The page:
human rights watch

söndag 21 september 2014

Boycott Turkey, the Black Sheep of NATO Amy Kurmanj

Boycott Turkey, the Black Sheep of NATO  
Amy Kurmanj

Boycott Turkish imports, goods, services and all travel to Turkey 

If a major US ally and NATO member were guilty of supplying the Islamic State of Iraq and Syria (ISIS) terrorist organization with funds, training, logistics, weapons, transportation, access to recruitment and an open border, we would probably want to reconsider that alliance and membership, wouldn't we? In fact, that country could then be defined as a state sponsor of terrorism and subject itself to international discipline, if not military intervention, as part of the global war on terror. 

Well, that's exactly what we have with Turkey. There is overwhelming evidence that Turkey is directly supporting ISIS on all levels. Turkey's president Recep Tayyip Erdogan was even doing it openly at first, with the stated intention of assisting with the international effort to overthrow Syria's Bashar al Assad. It has become more obvious recently that Erdogan's support of ISIS has more to do with Turkey's fear of Kurdish self-determination in the region and an attempt to disrupt and destroy those aspirations. Never mind the fact that this narrow-minded approach has resulted in the creation of an unprecedented threat to the stability and security of the entire Middle East, if not the world. 

In Turkey, there are neighborhoods known to be ISIS recruitment centers. New international recruits travel through Turkish airports, often on Turkish charter planes. They post the selfies to prove it. ISIS fighters are being given arms and equipment, transported across the border into Syria under Turkish military escort and then brought back for medical treatment in Turkish hospitals when wounded. Even Turkish political opposition parties have accused Erdogan and his party of directly supporting ISIS and have demanded an official inquiry into the matter.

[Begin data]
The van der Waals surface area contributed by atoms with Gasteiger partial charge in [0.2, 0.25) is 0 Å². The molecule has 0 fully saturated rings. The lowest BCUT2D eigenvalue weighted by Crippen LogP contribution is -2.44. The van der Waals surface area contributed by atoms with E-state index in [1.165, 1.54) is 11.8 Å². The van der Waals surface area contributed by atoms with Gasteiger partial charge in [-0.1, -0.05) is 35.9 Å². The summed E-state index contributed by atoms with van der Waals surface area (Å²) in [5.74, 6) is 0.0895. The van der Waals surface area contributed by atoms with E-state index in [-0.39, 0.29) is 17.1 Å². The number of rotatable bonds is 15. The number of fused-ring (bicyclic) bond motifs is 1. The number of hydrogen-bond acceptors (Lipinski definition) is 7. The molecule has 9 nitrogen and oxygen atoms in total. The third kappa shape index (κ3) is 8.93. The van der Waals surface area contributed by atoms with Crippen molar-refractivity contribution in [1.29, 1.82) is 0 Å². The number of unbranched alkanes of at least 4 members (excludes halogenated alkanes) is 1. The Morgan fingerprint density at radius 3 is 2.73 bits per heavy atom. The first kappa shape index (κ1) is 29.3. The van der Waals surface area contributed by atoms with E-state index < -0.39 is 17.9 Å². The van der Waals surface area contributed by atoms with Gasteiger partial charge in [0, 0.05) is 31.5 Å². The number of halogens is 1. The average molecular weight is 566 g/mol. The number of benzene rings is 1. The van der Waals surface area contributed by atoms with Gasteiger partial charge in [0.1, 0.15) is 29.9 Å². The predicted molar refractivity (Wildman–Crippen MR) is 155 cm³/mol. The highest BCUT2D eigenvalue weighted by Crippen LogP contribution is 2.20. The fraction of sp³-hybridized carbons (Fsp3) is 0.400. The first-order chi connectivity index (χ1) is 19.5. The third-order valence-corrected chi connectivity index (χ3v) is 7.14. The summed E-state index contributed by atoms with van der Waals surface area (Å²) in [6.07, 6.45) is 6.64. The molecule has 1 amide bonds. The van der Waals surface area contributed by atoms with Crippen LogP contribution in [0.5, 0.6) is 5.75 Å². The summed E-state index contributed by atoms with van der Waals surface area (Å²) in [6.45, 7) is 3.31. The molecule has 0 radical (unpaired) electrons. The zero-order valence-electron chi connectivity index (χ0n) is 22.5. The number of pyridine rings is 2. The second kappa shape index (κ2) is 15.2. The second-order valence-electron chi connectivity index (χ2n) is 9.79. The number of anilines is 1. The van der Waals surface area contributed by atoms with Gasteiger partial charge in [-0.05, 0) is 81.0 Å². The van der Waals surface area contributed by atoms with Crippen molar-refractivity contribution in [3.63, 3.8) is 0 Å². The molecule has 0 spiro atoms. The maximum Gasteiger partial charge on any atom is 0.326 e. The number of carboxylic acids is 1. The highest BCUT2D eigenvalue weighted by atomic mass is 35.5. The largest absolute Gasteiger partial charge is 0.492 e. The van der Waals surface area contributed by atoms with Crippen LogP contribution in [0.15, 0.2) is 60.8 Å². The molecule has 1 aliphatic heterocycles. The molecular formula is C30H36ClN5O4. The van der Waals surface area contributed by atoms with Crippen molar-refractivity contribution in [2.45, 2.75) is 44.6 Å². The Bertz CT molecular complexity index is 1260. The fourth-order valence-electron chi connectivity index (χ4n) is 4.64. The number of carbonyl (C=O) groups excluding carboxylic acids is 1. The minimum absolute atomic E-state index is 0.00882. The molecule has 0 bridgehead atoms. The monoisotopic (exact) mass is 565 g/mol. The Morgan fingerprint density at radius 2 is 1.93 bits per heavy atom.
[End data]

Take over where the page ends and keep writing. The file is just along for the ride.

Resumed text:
Turkey has denied US and coalition forces the use of its military bases and airspace for conducting combat operations against ISIS, with the excuse that 49 of its diplomats were being held by the group and any Turkish involvement could jeopardize the lives of those hostages.

Those hostages have now been released, but Turkey has yet to come forward with any substantive offer of participation in the US-led coalition against ISIS in the region. Could that be because Turkey cannot simultaneously support and oppose the terrorist group? Is Turkey afraid to take on the monster it created or is it still intent on using that monster to accomplish an agenda? 

We, the international community, refuse to stand idly by and watch these horrific images of beheadings and mass slaughter. We can no longer stomach these reports of children being raped, tortured and murdered. We will not tolerate the sex slavery, rape and the selling of women. And while the US and international community figure out how they are going to deal with ISIS, we as consumers know exactly what to do. We may not be able to defeat ISIS with our dollars (or lack thereof), but we can make a meaningful dent in the threat they pose by putting financial and political pressure on one of its largest and most valuable supporters, Turkey. 

Therefore, we are launching an immediate, worldwide boycott of all Turkish imports, goods and services, as well as all travel to Turkey. 

Editor's note: The views expressed are the author's alone.

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